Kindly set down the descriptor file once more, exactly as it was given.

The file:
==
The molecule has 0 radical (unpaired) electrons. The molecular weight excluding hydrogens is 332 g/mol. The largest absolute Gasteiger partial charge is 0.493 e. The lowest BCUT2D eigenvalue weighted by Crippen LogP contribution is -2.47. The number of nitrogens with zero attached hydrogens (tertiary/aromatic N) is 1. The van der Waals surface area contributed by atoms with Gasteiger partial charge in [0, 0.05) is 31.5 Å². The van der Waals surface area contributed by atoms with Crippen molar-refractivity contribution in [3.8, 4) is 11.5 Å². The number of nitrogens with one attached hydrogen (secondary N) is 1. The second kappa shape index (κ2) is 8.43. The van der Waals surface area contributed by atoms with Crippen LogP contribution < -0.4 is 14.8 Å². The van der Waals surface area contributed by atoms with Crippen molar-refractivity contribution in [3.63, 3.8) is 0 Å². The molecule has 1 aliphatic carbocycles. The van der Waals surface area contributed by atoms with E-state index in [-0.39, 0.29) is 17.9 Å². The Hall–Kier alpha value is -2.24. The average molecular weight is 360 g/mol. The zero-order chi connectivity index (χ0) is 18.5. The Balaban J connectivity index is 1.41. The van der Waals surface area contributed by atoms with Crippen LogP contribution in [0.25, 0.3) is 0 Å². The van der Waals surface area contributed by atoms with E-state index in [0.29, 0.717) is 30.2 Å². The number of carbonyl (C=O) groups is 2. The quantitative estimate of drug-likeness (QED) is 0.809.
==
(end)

The molecule has 0 radical (unpaired) electrons. The molecular weight excluding hydrogens is 332 g/mol. The largest absolute Gasteiger partial charge is 0.493 e. The lowest BCUT2D eigenvalue weighted by Crippen LogP contribution is -2.47. The number of nitrogens with zero attached hydrogens (tertiary/aromatic N) is 1. The van der Waals surface area contributed by atoms with Gasteiger partial charge in [0, 0.05) is 31.5 Å². The van der Waals surface area contributed by atoms with Crippen molar-refractivity contribution in [3.8, 4) is 11.5 Å². The number of nitrogens with one attached hydrogen (secondary N) is 1. The second kappa shape index (κ2) is 8.43. The van der Waals surface area contributed by atoms with Crippen LogP contribution < -0.4 is 14.8 Å². The van der Waals surface area contributed by atoms with Crippen molar-refractivity contribution in [3.63, 3.8) is 0 Å². The molecule has 1 aliphatic carbocycles. The van der Waals surface area contributed by atoms with E-state index in [-0.39, 0.29) is 17.9 Å². The Hall–Kier alpha value is -2.24. The average molecular weight is 360 g/mol. The zero-order chi connectivity index (χ0) is 18.5. The Balaban J connectivity index is 1.41. The van der Waals surface area contributed by atoms with Crippen LogP contribution in [0.25, 0.3) is 0 Å². The van der Waals surface area contributed by atoms with E-state index in [0.29, 0.717) is 30.2 Å². The number of carbonyl (C=O) groups is 2. The quantitative estimate of drug-likeness (QED) is 0.809.